The most popular parlor game in town these days is, “Who will win the Democratic presidential nomination next year?” I had the pleasure of playing this game at a recent lunch with four of the most experienced Democratic strategists in Washington—a group with almost 150 years of national political experience.
Currently, all four think Elizabeth Warren will win the Democratic nomination. They’ve been incredibly impressed by both her skills as a candidate and the effectiveness of her campaign operation. More interesting, however, was the fact that none of them supported her. Thus, this was neither cheerleading nor wishful thinking on their parts; this was their cold assessment of the race. All were very worried about her ability to beat President Trump.
Their view echoes that of the overwhelming share of national political operatives in both parties: that President Trump is incredibly vulnerable, but less vulnerable against Warren, the Democrat who they feel has the best chance of winning the nomination. Legendary Democratic strategist James Carville (who was not among the four) has said that Donald Trump cannot win this election but Democrats could lose it.
Having watched Warren on the campaign trail in both Iowa and New Hampshire, I can attest to her ability to immediately connect with audiences and weave together her personal narrative and her ambitious policy agenda into a seamless tapestry. Simply put, both Warren and her campaign are operating at an altitude at least 10,000 feet higher than any of her rivals.
But my view reaches a different conclusion, one that breaks from the conventional wisdom. There is little doubt that Warren is consolidating the most progressive, populist wing of the Democratic Party and will leave Bernie Sanders in her wake. Yet if this ultimately comes down to a two-way race between Biden and Warren, I’d put my money on Biden—not by a lot, but by some measure.
If Warren is the most talented candidate with the best organization, how can I suggest that she is not the true favorite in the race?
First, it has to do with the unique mood of the Democratic electorate. It is true that electability has not typically been the biggest driver in voters’ decisions for their party’s nomination. But historically, we haven’t had an opposing-party candidate who galvanizes Democratic voters like Trump does. It only follows that, consciously or not, Democrats will think about their risk tolerance. That is, how much are they willing to risk losing the general election to back someone whom they really like or whose agenda they support?
Another factor may be at play next year as well: experience. Over the last quarter century, political experience has not been a major factor in voters’ decision for president. So many voters disdain or even hate government, politics, and politicians that experience can even be a liability. Did Barack Obama win the Democratic nomination in 2008, or beat John McCain, on the basis of experience? Not at all. Did Donald Trump beat back 16 rivals for the GOP nomination in 2016, quite a few of them very able, on experience? Again, no.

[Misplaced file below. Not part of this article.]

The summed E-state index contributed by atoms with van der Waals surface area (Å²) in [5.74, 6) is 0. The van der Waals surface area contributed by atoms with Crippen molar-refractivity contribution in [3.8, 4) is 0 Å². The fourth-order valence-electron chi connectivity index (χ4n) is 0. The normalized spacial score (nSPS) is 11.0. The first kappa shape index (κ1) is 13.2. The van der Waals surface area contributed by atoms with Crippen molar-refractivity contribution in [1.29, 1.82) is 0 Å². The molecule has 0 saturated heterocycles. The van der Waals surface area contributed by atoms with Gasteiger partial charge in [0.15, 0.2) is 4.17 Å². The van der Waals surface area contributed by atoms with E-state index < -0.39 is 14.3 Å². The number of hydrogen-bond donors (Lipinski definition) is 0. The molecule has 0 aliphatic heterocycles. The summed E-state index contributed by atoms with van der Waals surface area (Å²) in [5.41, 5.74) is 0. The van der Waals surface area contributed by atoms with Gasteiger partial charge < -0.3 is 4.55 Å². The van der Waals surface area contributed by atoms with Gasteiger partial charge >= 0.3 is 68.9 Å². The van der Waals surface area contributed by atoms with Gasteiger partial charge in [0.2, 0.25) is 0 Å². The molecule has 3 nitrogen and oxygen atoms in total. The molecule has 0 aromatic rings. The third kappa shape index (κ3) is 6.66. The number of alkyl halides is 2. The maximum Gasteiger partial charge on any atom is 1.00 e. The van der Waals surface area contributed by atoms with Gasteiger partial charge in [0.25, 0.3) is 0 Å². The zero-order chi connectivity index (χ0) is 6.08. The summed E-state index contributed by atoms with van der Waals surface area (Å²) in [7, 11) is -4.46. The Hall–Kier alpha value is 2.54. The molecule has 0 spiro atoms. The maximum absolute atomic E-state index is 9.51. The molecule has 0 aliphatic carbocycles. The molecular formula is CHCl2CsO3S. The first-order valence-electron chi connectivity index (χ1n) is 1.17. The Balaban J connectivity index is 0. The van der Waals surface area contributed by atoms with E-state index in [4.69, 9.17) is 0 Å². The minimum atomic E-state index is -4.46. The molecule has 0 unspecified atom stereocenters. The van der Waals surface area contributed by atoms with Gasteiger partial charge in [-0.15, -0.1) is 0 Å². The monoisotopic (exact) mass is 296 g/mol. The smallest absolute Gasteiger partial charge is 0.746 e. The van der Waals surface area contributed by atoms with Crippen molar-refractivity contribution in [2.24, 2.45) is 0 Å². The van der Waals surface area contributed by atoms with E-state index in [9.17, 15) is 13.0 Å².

But normally a party’s voters don’t see an existential threat in the opposing party’s president. From rescuing Western alliances to extricating ourselves from trade wars, many Democrats may decide that putting the pieces back together again in January 2021 might require a lot of experience. A thick political résumé could once again be an asset.
Then there is Medicare-for-all, which would eliminate employer-provided health insurance. A Kaiser Family Foundation aggregation of its 2018 and 2019 polling shows that 39 percent of registered voters between the ages of 18 and 64 years of age who identify as Democrats have employer-provided health insurance. As we saw in 1994 with Hillarycare and in 2010 with Obamacare, voters react badly to changes in their health insurance packages. Eliminating employer-based health care may well be a deal-breaker for a lot of voters, particularly union members who bargained hard to get the coverage they have. In Democratic primaries and caucuses, as this race further develops, this could be very problematic for Warren.
Then there is the suspicion that she would have to raise taxes to finance her very ambitious domestic policy agenda. In his 1984 Democratic-nomination acceptance speech, Walter Mondale said, “Mr. Reagan will raise taxes, and so will I. He won't tell you. I just did.” If you are curious how a candidate can lose 49 states, that’s how.
If all of this is true, why haven’t the less progressive elements of the Democratic Party not rushed to Biden? It is easy to argue that Biden is not the optimal Democratic nominee, starting with his age and propensity to get off script.
But what about other center-left/establishment choices? In their 1970 book, Future Shock, Alvin and Heidi Toffler wrote about “overchoice”—the idea that an abundance of options paralyzes decision-making. Among a certain type of centrist Democratic voter, that may be what is happening. Look for votes ultimately drifting toward Biden, or another centrist candidate.